Skip to main content
Satisfaction, Water and Fertilizer Use in the American Residential Macrosystem
Environmental Research Letters
  • Peter M. Groffman, Cary Institute of Ecosystem Studies
  • J. Morgan Grove, U.S. Forest Service
  • Colin Polsky, Florida Atlantic University
  • Neil D. Bettez, Cary Institute of Ecosystem Studies
  • Jennifer L. Morse, Portland State University
  • Jeannine Cavender-Bares, University of Minnesota - St. Paul
  • Sharon J. Hall, Arizona State University
  • James B. Heffernan, Duke University
  • Sarah E. Hobbie, University of Minnesota
  • Kelli L. Larson, Arizona State University
  • Christopher Neill, The Ecosystems Center Marine Biological Laboratory
  • Kristen C. Nelson, Department of Forest Resources and Fisheries
  • Laura A. Ogden, Florida International University
  • Jarlath O'Neil-Dunne, University of Vermont
  • Diane E. Pataki, University of Utah
  • Rinku Roy Chowdhury, Indiana University - Bloomington
  • Dexter H. Locke, University of Utah
Document Type
Publication Date
  • Lawns,
  • Land use,
  • Urban ecology

Residential yards across theUSlook remarkably similar despite marked variation in climate and soil, yet the drivers of this homogenization are unknown. Telephone surveys of fertilizer and irrigation use and satisfaction with the natural environment, and measurements of inherent water and nitrogen availability in sixUScities (Boston, Baltimore, Miami, Minneapolis-St. Paul, Phoenix, Los Angeles) showed that the percentage of people using irrigation at least once in a year was relatively invariant with little difference between the wettest (Miami,85%) and driest (Phoenix,89%) cities. The percentage of people using fertilizer at least once in a year also ranged narrowly (52%–71%), while soil nitrogen supply varied by 10x. Residents expressed similar levels of satisfaction with the natural environment in their neighborhoods. The nature and extent of this satisfaction must be understood if environmental managers hope to effect change in the establishment and maintenance of residential ecosystems.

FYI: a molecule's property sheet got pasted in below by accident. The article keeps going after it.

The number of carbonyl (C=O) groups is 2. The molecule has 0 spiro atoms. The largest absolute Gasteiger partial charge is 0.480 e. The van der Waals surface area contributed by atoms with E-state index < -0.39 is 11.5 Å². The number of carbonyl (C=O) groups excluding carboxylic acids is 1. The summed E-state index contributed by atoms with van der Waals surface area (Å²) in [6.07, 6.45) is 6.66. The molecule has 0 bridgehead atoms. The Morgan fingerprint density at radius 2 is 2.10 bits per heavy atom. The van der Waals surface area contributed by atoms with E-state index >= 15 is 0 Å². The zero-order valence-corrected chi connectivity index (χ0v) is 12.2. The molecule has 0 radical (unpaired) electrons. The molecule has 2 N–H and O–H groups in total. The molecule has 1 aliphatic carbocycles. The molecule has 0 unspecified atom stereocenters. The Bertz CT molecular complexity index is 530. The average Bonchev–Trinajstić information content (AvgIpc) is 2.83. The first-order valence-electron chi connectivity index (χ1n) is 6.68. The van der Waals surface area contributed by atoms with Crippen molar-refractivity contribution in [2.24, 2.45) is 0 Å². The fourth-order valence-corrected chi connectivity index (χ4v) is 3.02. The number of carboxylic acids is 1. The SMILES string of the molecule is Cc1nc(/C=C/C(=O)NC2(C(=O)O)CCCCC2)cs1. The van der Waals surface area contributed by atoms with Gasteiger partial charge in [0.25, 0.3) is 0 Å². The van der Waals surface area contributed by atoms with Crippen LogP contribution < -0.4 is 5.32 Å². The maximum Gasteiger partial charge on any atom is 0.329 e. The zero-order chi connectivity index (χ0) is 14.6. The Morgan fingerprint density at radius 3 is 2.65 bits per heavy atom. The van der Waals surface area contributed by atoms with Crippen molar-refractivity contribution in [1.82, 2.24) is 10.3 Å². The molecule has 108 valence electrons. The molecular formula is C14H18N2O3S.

Original content from this work may be used under the terms of the Creative Commons Attribution 3.0 licence. Any further distribution of this work must maintain attribution to the author(s) and the title of the work, journal citation and DOI.

Persistent Identifier
Citation Information
Groffman, P. M., Grove, J. M., Polsky, C., Bettez, N. D., Morse, J. L., Cavender-Bares, J., … Locke, D. H. (2016). Satisfaction, water and fertilizer use in the American residential macrosystem. Environmental Research Letters, 11(3), 034004.